Many of the mothers who die during or shortly after childbirth are teenagers, the KwaZulu-Natal provincial government’s head of health said recently.
Dr Sibongiseni Dhlomo was speaking at a hospital where he visited babies born on New Year’s Day. He made a number of claims about teenage pregnancies and maternal deaths in South Africa.
“Teenage pregnancy accounts for about 8 to 10% of all deliveries in the country, which is about a million deliveries per year… but close to 45% of maternal deaths in the country come from this small 10%, because these young people generally delay coming to our clinics.”
The startling numbers were widely reported in the media. We checked if they were accurate.
‘High-level government meeting’
The statistic came from a “high-level government meeting”, Dhlomo’s spokesperson Agiza Hlongwane told Africa Check. He did not elaborate but referred us to official data.
Statistics South Africa, the country’s national statistics agency, has data on the births recorded each year. The data is from the national population register, maintained by the department of home affairs, Stats SA director for health statistics Thabo Molebatsi told Africa Check.
“The age of the mother at birth is captured on the child’s birth notification form,” Molebatsi said.
In 2017, 989,318 births were recorded. Of these, 91,568 were late registrations from 2016 or earlier.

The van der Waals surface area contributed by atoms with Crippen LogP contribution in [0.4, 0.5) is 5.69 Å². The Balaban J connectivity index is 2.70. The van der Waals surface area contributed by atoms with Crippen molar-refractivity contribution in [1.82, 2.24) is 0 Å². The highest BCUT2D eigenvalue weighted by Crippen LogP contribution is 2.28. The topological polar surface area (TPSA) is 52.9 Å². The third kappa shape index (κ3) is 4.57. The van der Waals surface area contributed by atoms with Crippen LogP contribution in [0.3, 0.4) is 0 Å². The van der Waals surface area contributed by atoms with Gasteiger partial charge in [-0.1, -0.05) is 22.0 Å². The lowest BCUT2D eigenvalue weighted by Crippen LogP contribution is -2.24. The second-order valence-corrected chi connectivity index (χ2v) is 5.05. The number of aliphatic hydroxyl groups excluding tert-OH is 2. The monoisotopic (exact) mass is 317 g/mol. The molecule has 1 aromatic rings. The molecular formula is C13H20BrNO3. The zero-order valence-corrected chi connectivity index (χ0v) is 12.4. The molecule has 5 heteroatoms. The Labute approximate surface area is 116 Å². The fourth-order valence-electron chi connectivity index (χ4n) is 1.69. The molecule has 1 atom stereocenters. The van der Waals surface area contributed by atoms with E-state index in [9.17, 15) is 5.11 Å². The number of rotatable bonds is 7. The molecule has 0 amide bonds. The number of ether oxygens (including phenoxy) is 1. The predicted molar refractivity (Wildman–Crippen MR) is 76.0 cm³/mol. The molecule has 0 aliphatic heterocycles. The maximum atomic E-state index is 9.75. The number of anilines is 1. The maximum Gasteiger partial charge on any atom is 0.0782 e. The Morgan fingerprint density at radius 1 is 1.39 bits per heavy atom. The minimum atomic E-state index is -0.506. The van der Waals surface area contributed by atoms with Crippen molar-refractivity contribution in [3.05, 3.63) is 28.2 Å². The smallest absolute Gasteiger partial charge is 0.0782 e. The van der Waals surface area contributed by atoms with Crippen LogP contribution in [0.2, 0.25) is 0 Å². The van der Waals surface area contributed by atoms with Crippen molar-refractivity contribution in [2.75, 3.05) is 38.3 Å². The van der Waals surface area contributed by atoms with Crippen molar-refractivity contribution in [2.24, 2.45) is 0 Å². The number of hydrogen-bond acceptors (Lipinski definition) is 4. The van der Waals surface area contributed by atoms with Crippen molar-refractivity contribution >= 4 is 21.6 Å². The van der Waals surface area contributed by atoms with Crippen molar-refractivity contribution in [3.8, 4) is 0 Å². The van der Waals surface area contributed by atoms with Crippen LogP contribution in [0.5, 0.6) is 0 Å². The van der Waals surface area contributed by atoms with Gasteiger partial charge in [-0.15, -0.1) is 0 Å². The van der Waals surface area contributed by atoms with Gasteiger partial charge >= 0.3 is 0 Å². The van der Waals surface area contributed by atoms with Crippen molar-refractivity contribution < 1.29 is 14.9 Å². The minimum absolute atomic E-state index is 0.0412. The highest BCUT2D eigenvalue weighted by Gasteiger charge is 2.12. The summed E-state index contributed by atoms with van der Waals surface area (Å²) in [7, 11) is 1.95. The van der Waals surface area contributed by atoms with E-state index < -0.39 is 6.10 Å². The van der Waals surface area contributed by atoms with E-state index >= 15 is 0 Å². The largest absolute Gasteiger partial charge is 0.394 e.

According to Stats SA, 10.9% of births in 2017 were to mothers aged 10 to 19. (Note: While Dhlomo said “teenagers”, Stats SA follows the World Health Organization definition of “adolescent” pregnancies as those of females aged 10 to 19.)
The Saving Mothers Reports are prepared by the department of health’s National Committee for Confidential Enquiry into Maternal Deaths. The committee aims to reduce maternal deaths in South Africa.
The reports define a maternal death as “the death of a woman while pregnant or within 42 days of termination of pregnancy… from any cause related to or aggravated by the pregnancy or its management”.
“The statement by the MEC is not true for 2017 from the Saving Mothers annual report,” Pattinson told Africa Check. “We do not have data for 2018 yet.”
Most deaths (23.4%) were of women aged 30 to 34, followed by those aged 25 to 29 (22.8%).
CORRECTION: The table for births was erroneously duplicated as that for maternal deaths. We have corrected this and apologise for the error.
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